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Computer shutting down after power outage

Last response: in CPUs
August 22, 2011 5:32:54 AM

I have a i7-950 and an Asus Sabertooth that's been running great for a year.
The power went off and on about 3 times in row during a thunderstorm today. Since then, my computer has shut off about 3 times. This is a total, very quick shut down. I've had some experience with a computer over heating in the past so I checked it out with PC probe. While playing Fear 3 it said the CPU was at 90c and PC probe thought that was high (according to it's presets which I really don't know much about) and was warning me. At idle it is about 50c. I don't know for sure if that's my problem but it sure is suspicious. I guess my question is, what is the most likely to have gotten fried to cause this problem? Thanks.

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a b à CPUs
August 22, 2011 5:38:02 AM

Yup, that's the problem. Those CPU's are known to run hot, but 90'C is more or less considered "dangerous". The shutdown is a direct result of the motherboard trying to prevent frying of the CPU. I would recommend re-doing the build, making sure nothing is obviously damaged and that the CPU and cooler is properly seated. If it is overclocked, remove the overclocking immediately. It can also be the PSU/motherboard being damaged from the lighting storms causing this, so it's worth taking out the motherboard and checking all components (specifically capacitors) for bulging, leaking or discoloring. All this may easily indicate a now broken motherboard.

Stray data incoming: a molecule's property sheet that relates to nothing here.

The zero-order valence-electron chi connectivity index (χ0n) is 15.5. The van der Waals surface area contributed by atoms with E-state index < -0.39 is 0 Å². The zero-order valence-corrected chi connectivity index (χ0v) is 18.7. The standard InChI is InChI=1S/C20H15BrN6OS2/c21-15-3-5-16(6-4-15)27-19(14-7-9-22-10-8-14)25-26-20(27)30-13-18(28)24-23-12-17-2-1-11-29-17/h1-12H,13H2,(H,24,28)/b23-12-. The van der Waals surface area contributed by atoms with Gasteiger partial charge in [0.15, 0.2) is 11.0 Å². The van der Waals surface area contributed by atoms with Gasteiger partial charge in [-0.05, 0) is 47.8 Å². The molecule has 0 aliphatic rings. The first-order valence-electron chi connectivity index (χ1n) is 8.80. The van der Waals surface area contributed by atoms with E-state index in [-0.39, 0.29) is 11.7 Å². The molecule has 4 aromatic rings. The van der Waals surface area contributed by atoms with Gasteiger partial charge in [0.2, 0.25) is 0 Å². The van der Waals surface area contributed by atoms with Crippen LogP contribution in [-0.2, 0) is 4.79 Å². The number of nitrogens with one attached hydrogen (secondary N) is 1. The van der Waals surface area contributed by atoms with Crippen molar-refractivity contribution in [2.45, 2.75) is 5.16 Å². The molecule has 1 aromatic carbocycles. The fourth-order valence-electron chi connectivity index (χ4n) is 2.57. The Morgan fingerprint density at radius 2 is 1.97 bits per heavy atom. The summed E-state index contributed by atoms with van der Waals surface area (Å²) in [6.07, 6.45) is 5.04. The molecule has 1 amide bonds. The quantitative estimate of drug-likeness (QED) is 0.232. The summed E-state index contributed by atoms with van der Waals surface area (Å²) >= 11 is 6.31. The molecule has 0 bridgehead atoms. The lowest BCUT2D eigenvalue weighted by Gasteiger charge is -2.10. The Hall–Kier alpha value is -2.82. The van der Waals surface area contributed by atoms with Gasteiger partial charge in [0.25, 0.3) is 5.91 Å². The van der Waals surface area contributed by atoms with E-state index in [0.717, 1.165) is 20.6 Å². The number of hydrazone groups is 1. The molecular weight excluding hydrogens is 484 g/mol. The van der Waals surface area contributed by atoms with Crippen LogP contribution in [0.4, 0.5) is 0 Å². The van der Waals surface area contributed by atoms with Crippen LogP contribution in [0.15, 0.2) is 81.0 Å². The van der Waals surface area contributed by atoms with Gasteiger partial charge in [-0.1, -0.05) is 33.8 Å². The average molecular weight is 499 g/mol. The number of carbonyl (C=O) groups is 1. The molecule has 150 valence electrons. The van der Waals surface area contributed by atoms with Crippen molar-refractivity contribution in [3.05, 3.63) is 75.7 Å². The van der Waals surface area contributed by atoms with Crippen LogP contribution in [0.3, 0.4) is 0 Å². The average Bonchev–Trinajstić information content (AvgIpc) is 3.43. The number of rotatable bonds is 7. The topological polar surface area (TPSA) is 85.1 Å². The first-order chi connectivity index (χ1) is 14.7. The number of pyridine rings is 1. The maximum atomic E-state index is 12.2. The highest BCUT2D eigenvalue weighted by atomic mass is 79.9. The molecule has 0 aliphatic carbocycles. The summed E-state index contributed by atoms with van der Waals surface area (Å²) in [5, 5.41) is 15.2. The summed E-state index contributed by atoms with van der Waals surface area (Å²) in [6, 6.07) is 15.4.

August 22, 2011 5:40:47 AM

I would first start your PC with the case side off and check to make sure your cooling fan (CPU) is actually working.
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August 22, 2011 5:52:59 AM

Thanks. I'm not overclocked and I can't imagine that anything came unseated so I'm guessing motherboard. I'm going to take a look at it for sure but I'm really not looking forward to this. :)  I built this computer but I don't know if I have the time or energy to do any in depth trouble shooting. This is probably heresy around here, but how is Best Buy geek squad? Do they have diagnostic tools to quickly determine what part is bad?
Thanks again.
August 22, 2011 5:54:23 AM

rawoysters said:
I would first start your PC with the case side off and check to make sure your cooling fan (CPU) is actually working.

Yes, thank you. That's the first thing I did. It's spinning as are all the other fans.
August 29, 2011 2:49:53 AM

Best answer selected by runf.
August 29, 2011 2:54:44 AM

The stock fan was not seated properly. Why it happened at exactly the same time as the power went on an off is a mystery but I guess it was Murphy at work. Fixed it and got better temps but not good enough (now that I am more aware), so I got a Zalman fan that SCREWS into the motherboard instead of those awful pegs. Much better now. Thanks to all.
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August 29, 2011 12:58:28 PM

This topic has been closed by Mousemonkey